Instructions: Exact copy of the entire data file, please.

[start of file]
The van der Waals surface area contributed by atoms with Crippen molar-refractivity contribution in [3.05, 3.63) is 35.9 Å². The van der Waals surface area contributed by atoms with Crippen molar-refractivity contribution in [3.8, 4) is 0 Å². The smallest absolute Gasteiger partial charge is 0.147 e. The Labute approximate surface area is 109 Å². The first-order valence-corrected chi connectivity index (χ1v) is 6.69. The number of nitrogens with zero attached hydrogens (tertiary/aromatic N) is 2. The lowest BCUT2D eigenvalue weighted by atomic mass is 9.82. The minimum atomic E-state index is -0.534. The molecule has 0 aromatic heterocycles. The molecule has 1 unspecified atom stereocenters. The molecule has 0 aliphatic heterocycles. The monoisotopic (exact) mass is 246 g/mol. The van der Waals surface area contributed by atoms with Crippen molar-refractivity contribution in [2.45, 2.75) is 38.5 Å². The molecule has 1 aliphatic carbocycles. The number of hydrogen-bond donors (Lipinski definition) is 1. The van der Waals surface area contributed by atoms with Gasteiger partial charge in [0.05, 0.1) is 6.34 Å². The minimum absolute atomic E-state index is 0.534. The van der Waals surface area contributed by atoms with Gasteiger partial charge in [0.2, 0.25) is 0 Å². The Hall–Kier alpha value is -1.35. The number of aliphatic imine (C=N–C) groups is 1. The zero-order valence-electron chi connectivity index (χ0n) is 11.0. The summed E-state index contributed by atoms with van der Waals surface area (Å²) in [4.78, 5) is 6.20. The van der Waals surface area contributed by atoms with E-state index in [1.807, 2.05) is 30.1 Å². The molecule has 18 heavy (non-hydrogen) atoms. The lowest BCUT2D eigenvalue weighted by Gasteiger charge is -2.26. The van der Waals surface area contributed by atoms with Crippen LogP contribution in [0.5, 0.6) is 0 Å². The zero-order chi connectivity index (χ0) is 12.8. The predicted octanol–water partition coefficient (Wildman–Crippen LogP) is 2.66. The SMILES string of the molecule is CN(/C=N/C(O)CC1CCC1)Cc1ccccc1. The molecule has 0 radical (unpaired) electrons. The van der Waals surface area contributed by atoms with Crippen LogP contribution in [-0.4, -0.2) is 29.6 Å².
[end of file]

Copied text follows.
The van der Waals surface area contributed by atoms with Crippen molar-refractivity contribution in [3.05, 3.63) is 35.9 Å². The van der Waals surface area contributed by atoms with Crippen molar-refractivity contribution in [3.8, 4) is 0 Å². The smallest absolute Gasteiger partial charge is 0.147 e. The Labute approximate surface area is 109 Å². The first-order valence-corrected chi connectivity index (χ1v) is 6.69. The number of nitrogens with zero attached hydrogens (tertiary/aromatic N) is 2. The lowest BCUT2D eigenvalue weighted by atomic mass is 9.82. The minimum atomic E-state index is -0.534. The molecule has 0 aromatic heterocycles. The molecule has 1 unspecified atom stereocenters. The molecule has 0 aliphatic heterocycles. The monoisotopic (exact) mass is 246 g/mol. The van der Waals surface area contributed by atoms with Crippen molar-refractivity contribution in [2.45, 2.75) is 38.5 Å². The molecule has 1 aliphatic carbocycles. The number of hydrogen-bond donors (Lipinski definition) is 1. The van der Waals surface area contributed by atoms with Gasteiger partial charge in [0.05, 0.1) is 6.34 Å². The minimum absolute atomic E-state index is 0.534. The van der Waals surface area contributed by atoms with Gasteiger partial charge in [0.2, 0.25) is 0 Å². The Hall–Kier alpha value is -1.35. The number of aliphatic imine (C=N–C) groups is 1. The zero-order valence-electron chi connectivity index (χ0n) is 11.0. The summed E-state index contributed by atoms with van der Waals surface area (Å²) in [4.78, 5) is 6.20. The van der Waals surface area contributed by atoms with E-state index in [1.807, 2.05) is 30.1 Å². The molecule has 18 heavy (non-hydrogen) atoms. The lowest BCUT2D eigenvalue weighted by Gasteiger charge is -2.26. The van der Waals surface area contributed by atoms with Crippen LogP contribution in [0.5, 0.6) is 0 Å². The zero-order chi connectivity index (χ0) is 12.8. The predicted octanol–water partition coefficient (Wildman–Crippen LogP) is 2.66. The SMILES string of the molecule is CN(/C=N/C(O)CC1CCC1)Cc1ccccc1. The molecule has 0 radical (unpaired) electrons. The van der Waals surface area contributed by atoms with Crippen LogP contribution in [-0.4, -0.2) is 29.6 Å².